WENATCHEE — You can’t see them smiling beneath the masks, but students at Wenatchee and Eastmont high schools are glad to be back in school, even if it’s only part-time.

Eastmont high students have been back since Jan. 25 and Wenatchee high students since Jan. 26, each on a different hybrid schedule.

“It is amazing the level of energy in the building, having adults interacting with kids but also the conversations of adults to adults,” said Wenatchee Principal Eric Anderson. “You get kids back in the building, you get a lot of smiles even with masks on. You can tell people are happy.”

For Eastmont Principal Lance Noell, it was like walking into a dark room and turning on the light. “Completely rejuvenating. We are recharged. We feel like we’re educators again. It has been spectacular,” Noell said.

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The social-emotional impact of being back in school has had a “massive impact” on students, Noell said. He feels like the students have been pretty honest with him.

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“The stories I hear from them are dark. It’s disturbing and scary,” Noell said. “The fact they are talking to me about that is significant. It’s not just me. You know that is happening with staff all over the building because it is all about relationships all over the building.”

Noell said he can see it in their effort. These were students who were not engaged, but when they arrived on campus, the change was immediate.

“When have you ever in your life just snapped your fingers and seen change? But that is what has happened with these students. … Automatic transformation,” Noell said. “I will say the damage is extensive. When we talk about social-emotional damage, we will be dealing with these scars for many years.”

Anderson believes Wenatchee students are far better off being in school from a social-emotional standpoint. The big advantage of the AM-PM schedule is the daily contact with students.

While Monday is all virtual, Tuesday through Friday, every student comes into the building either in the morning or afternoon.

“I think that has been critical, in my mind, because you have now four days a week where they are seeing a teacher and interacting with some friends. Granted, they only have 5 minutes between class periods, so they don’t have a ton of time to chat,” Anderson said. “Some kids will get here early so they have time to talk to their friends.”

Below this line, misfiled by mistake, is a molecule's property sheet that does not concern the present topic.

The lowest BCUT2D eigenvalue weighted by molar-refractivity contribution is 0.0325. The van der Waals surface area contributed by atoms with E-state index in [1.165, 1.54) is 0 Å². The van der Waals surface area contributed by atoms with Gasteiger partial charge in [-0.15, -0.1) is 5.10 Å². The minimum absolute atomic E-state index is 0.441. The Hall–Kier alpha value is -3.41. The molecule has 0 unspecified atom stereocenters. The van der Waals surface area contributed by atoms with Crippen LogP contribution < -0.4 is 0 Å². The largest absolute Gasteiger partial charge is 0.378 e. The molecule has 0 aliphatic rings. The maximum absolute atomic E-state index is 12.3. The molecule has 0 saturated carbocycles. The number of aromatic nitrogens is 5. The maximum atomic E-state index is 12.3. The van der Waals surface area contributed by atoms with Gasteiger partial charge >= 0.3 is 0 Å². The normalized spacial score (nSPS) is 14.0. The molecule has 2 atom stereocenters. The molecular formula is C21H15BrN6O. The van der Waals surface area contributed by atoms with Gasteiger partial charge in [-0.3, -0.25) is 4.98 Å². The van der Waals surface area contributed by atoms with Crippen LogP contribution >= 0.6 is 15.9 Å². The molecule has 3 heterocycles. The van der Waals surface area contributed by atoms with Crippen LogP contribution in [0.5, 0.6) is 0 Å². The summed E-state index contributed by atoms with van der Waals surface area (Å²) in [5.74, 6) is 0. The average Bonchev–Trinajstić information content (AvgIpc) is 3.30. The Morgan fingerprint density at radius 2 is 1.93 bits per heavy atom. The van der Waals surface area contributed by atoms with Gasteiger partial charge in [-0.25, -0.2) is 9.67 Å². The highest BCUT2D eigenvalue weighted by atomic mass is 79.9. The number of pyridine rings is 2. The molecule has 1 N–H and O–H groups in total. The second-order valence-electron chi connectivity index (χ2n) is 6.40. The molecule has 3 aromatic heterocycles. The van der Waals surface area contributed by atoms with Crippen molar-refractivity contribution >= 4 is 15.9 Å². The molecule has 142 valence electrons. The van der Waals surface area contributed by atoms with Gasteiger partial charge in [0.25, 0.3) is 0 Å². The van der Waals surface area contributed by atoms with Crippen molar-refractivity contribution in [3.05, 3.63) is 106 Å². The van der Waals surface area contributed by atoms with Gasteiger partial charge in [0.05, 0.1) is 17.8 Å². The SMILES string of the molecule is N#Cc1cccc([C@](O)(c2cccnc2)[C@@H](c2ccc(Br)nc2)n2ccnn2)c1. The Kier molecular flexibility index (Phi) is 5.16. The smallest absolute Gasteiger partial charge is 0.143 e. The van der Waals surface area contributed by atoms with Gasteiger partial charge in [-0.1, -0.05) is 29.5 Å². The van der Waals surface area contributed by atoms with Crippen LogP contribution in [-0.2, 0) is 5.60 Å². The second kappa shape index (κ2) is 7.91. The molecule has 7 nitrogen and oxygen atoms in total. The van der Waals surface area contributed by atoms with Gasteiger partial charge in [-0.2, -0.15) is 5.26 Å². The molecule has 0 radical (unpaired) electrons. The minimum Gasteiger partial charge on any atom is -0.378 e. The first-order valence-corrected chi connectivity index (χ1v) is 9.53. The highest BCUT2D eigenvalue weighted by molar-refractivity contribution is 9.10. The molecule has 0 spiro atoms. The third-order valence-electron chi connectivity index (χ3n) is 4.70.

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Wenatchee is on the AM-PM schedule while Eastmont is on the A-B schedule. Wenatchee has 35-minute class periods, which are pretty short, Anderson said.

Anderson said the teachers have done a nice job adapting and focusing during those 35-minutes around the core standards.

“That and getting into that groove of what are we doing in-person and what are we asking kids to do as an extension of learning when they are not with us,” Anderson said. “That has been working out well.”

Noell said the Eastmont schedule is unique because they are only doing three classes at a time, per semester. Each class is 100 minutes long.

“You’ve heard how remote learning has worked or not worked. Even college students are not doing five, six or seven classes at a time. That didn’t sit well with us as a district. The three classes at a time has been great,” Noell said. “We’re putting much emphasis on the on-site time because we know that works. That is a good recipe for learning.”

One of the fears with the A-B schedule is that students would eat lunch at school, risking exposure with their masks off. But what Noell has found is that most students are leaving campus for lunch. “They head right out the door. It’s reduced the number significantly,” Noell said of lunch.

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There has been much talk statewide and locally about learning loss during this pandemic-impacted year. Eastmont Assistant Superintendent Matt Charlton said there has been learning loss.

“We’re trying to get a handle on how much there is. Yes, we will have some summer school opportunities and credit retrieval-type things. There will be some kids needing more time to get across the finish line,” Charlton said. “Last year, the Eastmont staff did a remarkable job working with each kid to help them get across the line. They are using that same approach this year at the high school.”

Anderson believes kids have still learned a lot through this process. They have just learned some different things.

“Even in remote learning, their questions would be different. I will give our students and staff credit. They have worked extremely hard through this process. They have learned a lot but they have learned a lot differently than they have learned in the past,” Anderson said.

Navigating the pandemic
(Jennifer Luxton / The Seattle Times)

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